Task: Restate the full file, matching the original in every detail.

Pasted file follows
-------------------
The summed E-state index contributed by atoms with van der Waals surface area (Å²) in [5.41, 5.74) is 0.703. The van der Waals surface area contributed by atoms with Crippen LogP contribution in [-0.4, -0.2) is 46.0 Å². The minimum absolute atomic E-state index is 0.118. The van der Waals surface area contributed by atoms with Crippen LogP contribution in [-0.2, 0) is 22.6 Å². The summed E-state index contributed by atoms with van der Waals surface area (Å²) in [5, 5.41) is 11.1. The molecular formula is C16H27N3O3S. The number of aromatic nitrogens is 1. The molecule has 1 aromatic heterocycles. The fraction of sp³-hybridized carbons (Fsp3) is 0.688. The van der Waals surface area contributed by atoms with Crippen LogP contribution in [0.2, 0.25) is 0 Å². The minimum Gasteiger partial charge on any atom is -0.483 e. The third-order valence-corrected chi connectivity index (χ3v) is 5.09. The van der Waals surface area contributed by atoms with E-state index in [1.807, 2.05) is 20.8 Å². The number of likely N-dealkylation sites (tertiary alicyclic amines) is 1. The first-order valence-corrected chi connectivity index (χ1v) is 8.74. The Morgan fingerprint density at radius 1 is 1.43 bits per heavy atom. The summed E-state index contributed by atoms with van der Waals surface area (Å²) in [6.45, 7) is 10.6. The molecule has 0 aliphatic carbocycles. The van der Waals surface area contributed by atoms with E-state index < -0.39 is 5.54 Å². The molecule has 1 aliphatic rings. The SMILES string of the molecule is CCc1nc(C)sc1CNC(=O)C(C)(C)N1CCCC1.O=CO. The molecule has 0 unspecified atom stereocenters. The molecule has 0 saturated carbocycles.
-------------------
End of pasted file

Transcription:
The summed E-state index contributed by atoms with van der Waals surface area (Å²) in [5.41, 5.74) is 0.703. The van der Waals surface area contributed by atoms with Crippen LogP contribution in [-0.4, -0.2) is 46.0 Å². The minimum absolute atomic E-state index is 0.118. The van der Waals surface area contributed by atoms with Crippen LogP contribution in [-0.2, 0) is 22.6 Å². The summed E-state index contributed by atoms with van der Waals surface area (Å²) in [5, 5.41) is 11.1. The molecular formula is C16H27N3O3S. The number of aromatic nitrogens is 1. The molecule has 1 aromatic heterocycles. The fraction of sp³-hybridized carbons (Fsp3) is 0.688. The van der Waals surface area contributed by atoms with Crippen LogP contribution in [0.2, 0.25) is 0 Å². The minimum Gasteiger partial charge on any atom is -0.483 e. The third-order valence-corrected chi connectivity index (χ3v) is 5.09. The van der Waals surface area contributed by atoms with E-state index in [1.807, 2.05) is 20.8 Å². The number of likely N-dealkylation sites (tertiary alicyclic amines) is 1. The first-order valence-corrected chi connectivity index (χ1v) is 8.74. The Morgan fingerprint density at radius 1 is 1.43 bits per heavy atom. The summed E-state index contributed by atoms with van der Waals surface area (Å²) in [6.45, 7) is 10.6. The molecule has 0 aliphatic carbocycles. The van der Waals surface area contributed by atoms with E-state index < -0.39 is 5.54 Å². The molecule has 1 aliphatic rings. The SMILES string of the molecule is CCc1nc(C)sc1CNC(=O)C(C)(C)N1CCCC1.O=CO. The molecule has 0 unspecified atom stereocenters. The molecule has 0 saturated carbocycles.